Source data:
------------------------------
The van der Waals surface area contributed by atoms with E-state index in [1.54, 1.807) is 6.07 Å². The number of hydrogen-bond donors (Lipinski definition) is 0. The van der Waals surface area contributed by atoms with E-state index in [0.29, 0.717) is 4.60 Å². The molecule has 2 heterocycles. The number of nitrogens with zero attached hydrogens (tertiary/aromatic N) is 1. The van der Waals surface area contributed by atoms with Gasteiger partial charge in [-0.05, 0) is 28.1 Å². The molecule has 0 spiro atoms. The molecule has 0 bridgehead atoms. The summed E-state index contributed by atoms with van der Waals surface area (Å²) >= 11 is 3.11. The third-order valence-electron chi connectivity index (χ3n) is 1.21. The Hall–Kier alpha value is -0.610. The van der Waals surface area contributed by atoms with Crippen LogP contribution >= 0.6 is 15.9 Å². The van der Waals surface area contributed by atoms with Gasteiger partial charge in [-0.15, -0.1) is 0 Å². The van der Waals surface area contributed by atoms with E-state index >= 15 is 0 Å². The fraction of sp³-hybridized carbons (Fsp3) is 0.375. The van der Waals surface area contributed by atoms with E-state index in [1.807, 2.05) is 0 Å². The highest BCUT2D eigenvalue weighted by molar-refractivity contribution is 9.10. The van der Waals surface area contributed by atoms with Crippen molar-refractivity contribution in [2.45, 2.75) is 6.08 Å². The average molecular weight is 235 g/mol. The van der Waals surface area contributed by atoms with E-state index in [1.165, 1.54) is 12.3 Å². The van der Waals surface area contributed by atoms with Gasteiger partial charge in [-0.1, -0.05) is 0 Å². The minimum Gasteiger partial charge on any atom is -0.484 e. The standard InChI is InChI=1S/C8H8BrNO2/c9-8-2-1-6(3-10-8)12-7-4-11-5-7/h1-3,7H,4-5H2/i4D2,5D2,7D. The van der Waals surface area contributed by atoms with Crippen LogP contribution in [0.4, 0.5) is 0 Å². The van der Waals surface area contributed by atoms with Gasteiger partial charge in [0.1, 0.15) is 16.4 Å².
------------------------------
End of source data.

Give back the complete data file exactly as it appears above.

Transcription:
The van der Waals surface area contributed by atoms with E-state index in [1.54, 1.807) is 6.07 Å². The number of hydrogen-bond donors (Lipinski definition) is 0. The van der Waals surface area contributed by atoms with E-state index in [0.29, 0.717) is 4.60 Å². The molecule has 2 heterocycles. The number of nitrogens with zero attached hydrogens (tertiary/aromatic N) is 1. The van der Waals surface area contributed by atoms with Gasteiger partial charge in [-0.05, 0) is 28.1 Å². The molecule has 0 spiro atoms. The molecule has 0 bridgehead atoms. The summed E-state index contributed by atoms with van der Waals surface area (Å²) >= 11 is 3.11. The third-order valence-electron chi connectivity index (χ3n) is 1.21. The Hall–Kier alpha value is -0.610. The van der Waals surface area contributed by atoms with Crippen LogP contribution >= 0.6 is 15.9 Å². The van der Waals surface area contributed by atoms with Gasteiger partial charge in [-0.15, -0.1) is 0 Å². The van der Waals surface area contributed by atoms with E-state index >= 15 is 0 Å². The fraction of sp³-hybridized carbons (Fsp3) is 0.375. The van der Waals surface area contributed by atoms with E-state index in [1.807, 2.05) is 0 Å². The highest BCUT2D eigenvalue weighted by molar-refractivity contribution is 9.10. The van der Waals surface area contributed by atoms with Crippen molar-refractivity contribution in [2.45, 2.75) is 6.08 Å². The average molecular weight is 235 g/mol. The van der Waals surface area contributed by atoms with E-state index in [1.165, 1.54) is 12.3 Å². The van der Waals surface area contributed by atoms with Gasteiger partial charge in [-0.1, -0.05) is 0 Å². The minimum Gasteiger partial charge on any atom is -0.484 e. The standard InChI is InChI=1S/C8H8BrNO2/c9-8-2-1-6(3-10-8)12-7-4-11-5-7/h1-3,7H,4-5H2/i4D2,5D2,7D. The van der Waals surface area contributed by atoms with Crippen LogP contribution in [0.4, 0.5) is 0 Å². The van der Waals surface area contributed by atoms with Gasteiger partial charge in [0.1, 0.15) is 16.4 Å².